.
  • p. 397: “I hadn’t realized that the arch led into a tiny vine-covered folly.” – a whimsical or extravagant structure built to serve as a conversation piece, lend interest to a view, commemorate a person or event, etc.: found esp. in England in the 18th century. In this case, it seems more to mean a dead-end.
    .
  • p. 446: ““Lord, when I think of the trouble pour Jamie had, from being caurry-fisted!”” – Scottish term for left-handed, more frequently as “kerry-fisted” or “corry-fisted”.
    .
  • p. 456: “He reached into his sporran and pulled out several copper doits, two or three small rocks, a short stick wrapped with fishline, a crumpled letter, and a tangle of hair ribbons.” – a small piece of money.
    .
  • p. 459: “Among the Highland farms, I was sure, the women of Lallybroch waulked their wool not only to the old traditional chants but also to the rhythms of Molière and Piron.” – the technique of finishing the newly-woven tweed by soaking it and thumping it rhythmically to shrink and soften it.
    .
  • p. 483: ““I recognized you at once; you’re a rebel and an unprincipled voluptuary!” the boy burst out hotly, face stained a deeper red even than the firelight.” – a person whose life is devoted to the pursuit and enjoyment of luxury and sensual pleasure.
    .
  • p. 485: “With a rending of linen and fustian, he bared me to the waist, pinning my arms at my sides.” – a stout fabric of cotton and flax.
    .
  • p. 496: “He gestured at my necklace with pride. “cotter pins from the cannon carriages.”” – a pin or wedge passing through a hole to fix parts tightly together.
    .
  • p. 497: ““How does it go, sir?” said Jamie respectfully, also affecting not to notice the ribboned tail of the periwig which hung out of Lord George’s pocket, wagging like the tail of a small dog as His Lordship gestured violently.” – a man’s wig of the 17th and 18th centuries, usually powdered and gathered at the back of the neck with a ribbon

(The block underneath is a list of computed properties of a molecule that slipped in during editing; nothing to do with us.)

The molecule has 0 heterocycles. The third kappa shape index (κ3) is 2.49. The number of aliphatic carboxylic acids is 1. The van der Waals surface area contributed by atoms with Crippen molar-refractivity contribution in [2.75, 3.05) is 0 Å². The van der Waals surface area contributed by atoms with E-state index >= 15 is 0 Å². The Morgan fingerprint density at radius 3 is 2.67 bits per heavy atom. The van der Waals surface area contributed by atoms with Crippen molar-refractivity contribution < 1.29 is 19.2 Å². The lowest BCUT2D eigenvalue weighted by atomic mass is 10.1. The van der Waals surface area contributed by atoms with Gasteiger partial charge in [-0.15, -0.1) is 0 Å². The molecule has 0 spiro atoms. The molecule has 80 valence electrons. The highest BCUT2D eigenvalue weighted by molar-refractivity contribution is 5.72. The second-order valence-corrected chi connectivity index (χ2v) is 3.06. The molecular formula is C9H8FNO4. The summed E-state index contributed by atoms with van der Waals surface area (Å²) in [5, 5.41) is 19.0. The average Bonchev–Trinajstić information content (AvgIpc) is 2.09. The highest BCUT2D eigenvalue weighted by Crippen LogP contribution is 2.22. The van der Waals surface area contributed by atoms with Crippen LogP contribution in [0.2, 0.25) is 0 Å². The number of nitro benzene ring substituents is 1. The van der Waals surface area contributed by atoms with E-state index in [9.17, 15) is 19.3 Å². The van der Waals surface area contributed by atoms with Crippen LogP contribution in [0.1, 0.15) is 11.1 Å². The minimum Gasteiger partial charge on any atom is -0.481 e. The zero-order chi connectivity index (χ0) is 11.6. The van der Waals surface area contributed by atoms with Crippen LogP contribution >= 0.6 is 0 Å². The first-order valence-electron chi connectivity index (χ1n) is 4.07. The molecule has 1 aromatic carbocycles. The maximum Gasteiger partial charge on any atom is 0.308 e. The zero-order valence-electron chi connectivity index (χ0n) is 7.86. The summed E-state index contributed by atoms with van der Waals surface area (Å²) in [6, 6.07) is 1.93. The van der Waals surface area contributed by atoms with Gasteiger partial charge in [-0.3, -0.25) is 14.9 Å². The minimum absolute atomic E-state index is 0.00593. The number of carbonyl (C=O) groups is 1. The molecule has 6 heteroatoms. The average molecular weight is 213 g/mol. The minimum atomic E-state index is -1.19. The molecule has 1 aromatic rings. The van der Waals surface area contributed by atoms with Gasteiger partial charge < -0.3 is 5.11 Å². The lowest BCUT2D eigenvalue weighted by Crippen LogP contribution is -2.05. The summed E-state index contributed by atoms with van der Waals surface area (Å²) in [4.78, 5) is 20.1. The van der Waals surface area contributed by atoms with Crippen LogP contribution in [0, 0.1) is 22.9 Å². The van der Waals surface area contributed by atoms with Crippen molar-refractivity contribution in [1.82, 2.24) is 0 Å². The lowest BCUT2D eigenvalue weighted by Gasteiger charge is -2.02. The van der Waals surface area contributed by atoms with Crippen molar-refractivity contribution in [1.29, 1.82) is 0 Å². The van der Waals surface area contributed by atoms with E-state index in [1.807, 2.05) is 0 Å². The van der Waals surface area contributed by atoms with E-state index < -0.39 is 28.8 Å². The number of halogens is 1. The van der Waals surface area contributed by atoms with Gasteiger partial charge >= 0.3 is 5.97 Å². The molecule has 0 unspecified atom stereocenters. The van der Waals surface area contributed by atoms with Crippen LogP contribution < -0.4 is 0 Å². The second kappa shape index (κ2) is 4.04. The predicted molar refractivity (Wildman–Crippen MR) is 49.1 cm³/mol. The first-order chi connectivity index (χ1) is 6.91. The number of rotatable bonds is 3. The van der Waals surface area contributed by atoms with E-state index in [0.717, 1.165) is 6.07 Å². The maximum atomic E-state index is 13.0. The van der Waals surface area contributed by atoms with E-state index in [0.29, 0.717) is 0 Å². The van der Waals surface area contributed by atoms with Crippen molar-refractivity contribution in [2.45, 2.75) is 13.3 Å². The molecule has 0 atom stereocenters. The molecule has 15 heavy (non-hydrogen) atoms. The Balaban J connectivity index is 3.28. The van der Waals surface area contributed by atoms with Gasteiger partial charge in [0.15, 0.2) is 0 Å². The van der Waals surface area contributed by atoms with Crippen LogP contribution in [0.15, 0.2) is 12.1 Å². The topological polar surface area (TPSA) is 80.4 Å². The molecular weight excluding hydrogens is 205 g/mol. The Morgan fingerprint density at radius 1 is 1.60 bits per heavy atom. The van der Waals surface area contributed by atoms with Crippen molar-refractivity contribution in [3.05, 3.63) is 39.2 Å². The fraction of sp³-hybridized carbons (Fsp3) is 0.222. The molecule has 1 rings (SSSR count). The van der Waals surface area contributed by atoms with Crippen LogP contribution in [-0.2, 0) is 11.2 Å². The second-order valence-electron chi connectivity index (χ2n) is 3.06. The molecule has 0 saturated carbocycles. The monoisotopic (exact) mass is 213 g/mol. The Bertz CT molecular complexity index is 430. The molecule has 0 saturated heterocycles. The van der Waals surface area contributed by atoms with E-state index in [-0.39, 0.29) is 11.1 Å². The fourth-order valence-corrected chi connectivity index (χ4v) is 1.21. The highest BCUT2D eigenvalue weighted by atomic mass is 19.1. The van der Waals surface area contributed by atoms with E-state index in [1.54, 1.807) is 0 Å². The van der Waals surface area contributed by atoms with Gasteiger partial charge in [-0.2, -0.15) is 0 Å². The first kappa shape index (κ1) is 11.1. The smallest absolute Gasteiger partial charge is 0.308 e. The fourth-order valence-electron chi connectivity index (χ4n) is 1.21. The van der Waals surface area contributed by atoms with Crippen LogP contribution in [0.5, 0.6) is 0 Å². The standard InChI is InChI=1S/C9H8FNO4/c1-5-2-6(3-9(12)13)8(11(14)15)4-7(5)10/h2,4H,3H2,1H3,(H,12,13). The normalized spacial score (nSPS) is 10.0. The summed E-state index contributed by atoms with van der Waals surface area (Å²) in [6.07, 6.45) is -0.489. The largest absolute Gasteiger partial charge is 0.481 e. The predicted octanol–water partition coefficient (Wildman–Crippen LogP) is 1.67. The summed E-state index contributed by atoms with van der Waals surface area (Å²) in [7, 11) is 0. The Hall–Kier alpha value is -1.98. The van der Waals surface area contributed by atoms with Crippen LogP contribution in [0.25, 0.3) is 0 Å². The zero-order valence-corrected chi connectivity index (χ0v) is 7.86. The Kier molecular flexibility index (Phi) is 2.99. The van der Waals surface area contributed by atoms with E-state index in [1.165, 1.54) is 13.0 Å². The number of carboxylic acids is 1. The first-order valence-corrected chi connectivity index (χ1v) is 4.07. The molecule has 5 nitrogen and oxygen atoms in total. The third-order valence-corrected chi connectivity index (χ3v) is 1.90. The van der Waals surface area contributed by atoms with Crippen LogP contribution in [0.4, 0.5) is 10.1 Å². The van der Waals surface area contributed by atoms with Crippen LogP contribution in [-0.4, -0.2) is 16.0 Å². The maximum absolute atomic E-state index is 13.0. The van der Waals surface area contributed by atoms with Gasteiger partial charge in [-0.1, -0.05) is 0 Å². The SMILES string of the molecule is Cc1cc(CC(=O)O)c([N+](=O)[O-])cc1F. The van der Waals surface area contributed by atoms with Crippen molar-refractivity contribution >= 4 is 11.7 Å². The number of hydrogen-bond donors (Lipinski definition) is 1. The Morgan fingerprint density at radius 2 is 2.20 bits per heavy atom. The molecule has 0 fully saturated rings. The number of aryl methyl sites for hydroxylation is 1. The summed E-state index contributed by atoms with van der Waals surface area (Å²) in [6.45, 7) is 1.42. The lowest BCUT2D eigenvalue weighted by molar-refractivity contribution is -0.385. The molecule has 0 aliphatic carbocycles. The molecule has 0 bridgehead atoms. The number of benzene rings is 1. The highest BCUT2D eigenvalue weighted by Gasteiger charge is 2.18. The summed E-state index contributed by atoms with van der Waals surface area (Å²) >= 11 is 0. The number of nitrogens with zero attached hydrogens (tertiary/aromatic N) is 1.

.
  • p. 498: “Jamie made a move as thought to join His Lordship in his random peregrinations about the cottage, but was restrained by my grip on his collar.” – travel from one place to another, esp. on foot.
    .
  • p. 508: “If I couldn’t convince the sisters and physicians of L’Hôpital des Anges of the existence of germs, I was unlikely to succeed with a mixed bag of Scottish housewives and army surgeons who doubled as farriers.” – one who shoes horses.
    .
  • p. 512: “Come to visit the wounded, he was dressed for the occasion in plum velvet breeches with stockings to match, immaculate linen, and – to show solidarity with the troops, no doubt – a coat and waistcoat in Cameron tartan, with a subsidiary plaid looped over one shoulder through a cairngorm brooch.” – a transparent or semitransparent brown or gray to nearly black variety of quartz, used as a gemstone; also called smoky quartz.
    .
  • p. 542: “With a clash and a beat, a parry and a lunge in tierce, Jamie came within an inch of Dougal’s hip, swung adroitly aside with a flare of green kilt.” – in fencing, the third of eight defensive positions.
    .
  • p. 558: “Water ran day and night in the streets, and if the cobbles were temporarily clean of sewage, the relief from stench was more than made up for by the spatter of expectorations that slimed every close and wynd, and the choking cloud of fireplace smoke that filled every room from waist-height to ceiling.” – a narrow street or alley.
    .
  • p. 586: “I pulled my arisaid, a warm tartan shawl, tighter around my own shoulders, in response to the rising breeze.” – the female tartan cloak; a full length wool, fleece or silk cloak that goes from the neck to the heels
    .
  • p. 588: ““He doesna look much on a horse, but he’s a braw rider, is Murtaugh.”” – fine or fine-looking; excellent.
    .
  • p. 598: “The fire burned high and bright on the hearth; Frances had smoored the fire in the main hall, covering it with peats, but this one had been rekindled at Lovat’s order, and with wood, not peat.” – to suffocate or smother.

    .

  • p. 602: “There was a small chapel in Beaufort Castle, to serve the devotional uses of the Earl and his family, but Beauly Priory, ruined as it was, remained the burying place of the Lovats, and the floor of the open-roofed chancel was paved thick with the flat tombstones of those who who lay under them.” – area around the altar of a church for the clergy and choir; often enclosed by a lattice or railing.
    .